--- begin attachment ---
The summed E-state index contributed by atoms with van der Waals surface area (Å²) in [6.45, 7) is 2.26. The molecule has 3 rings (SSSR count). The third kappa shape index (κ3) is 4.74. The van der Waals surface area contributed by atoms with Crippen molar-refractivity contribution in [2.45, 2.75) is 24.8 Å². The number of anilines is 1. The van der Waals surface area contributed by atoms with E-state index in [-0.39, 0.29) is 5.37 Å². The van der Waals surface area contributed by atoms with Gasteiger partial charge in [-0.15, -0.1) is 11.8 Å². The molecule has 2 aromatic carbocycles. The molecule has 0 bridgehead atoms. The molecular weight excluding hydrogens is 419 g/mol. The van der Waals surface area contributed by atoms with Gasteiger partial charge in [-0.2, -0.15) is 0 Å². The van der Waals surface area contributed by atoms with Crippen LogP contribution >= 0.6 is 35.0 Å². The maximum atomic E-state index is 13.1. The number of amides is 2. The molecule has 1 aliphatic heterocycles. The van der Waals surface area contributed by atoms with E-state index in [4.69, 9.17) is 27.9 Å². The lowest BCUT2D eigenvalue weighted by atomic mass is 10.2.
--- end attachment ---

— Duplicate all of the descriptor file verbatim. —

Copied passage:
The summed E-state index contributed by atoms with van der Waals surface area (Å²) in [6.45, 7) is 2.26. The molecule has 3 rings (SSSR count). The third kappa shape index (κ3) is 4.74. The van der Waals surface area contributed by atoms with Crippen molar-refractivity contribution in [2.45, 2.75) is 24.8 Å². The number of anilines is 1. The van der Waals surface area contributed by atoms with E-state index in [-0.39, 0.29) is 5.37 Å². The van der Waals surface area contributed by atoms with Gasteiger partial charge in [-0.15, -0.1) is 11.8 Å². The molecule has 2 aromatic carbocycles. The molecule has 0 bridgehead atoms. The molecular weight excluding hydrogens is 419 g/mol. The van der Waals surface area contributed by atoms with Gasteiger partial charge in [-0.2, -0.15) is 0 Å². The van der Waals surface area contributed by atoms with Crippen LogP contribution >= 0.6 is 35.0 Å². The maximum atomic E-state index is 13.1. The number of amides is 2. The molecule has 1 aliphatic heterocycles. The van der Waals surface area contributed by atoms with E-state index in [4.69, 9.17) is 27.9 Å². The lowest BCUT2D eigenvalue weighted by atomic mass is 10.2.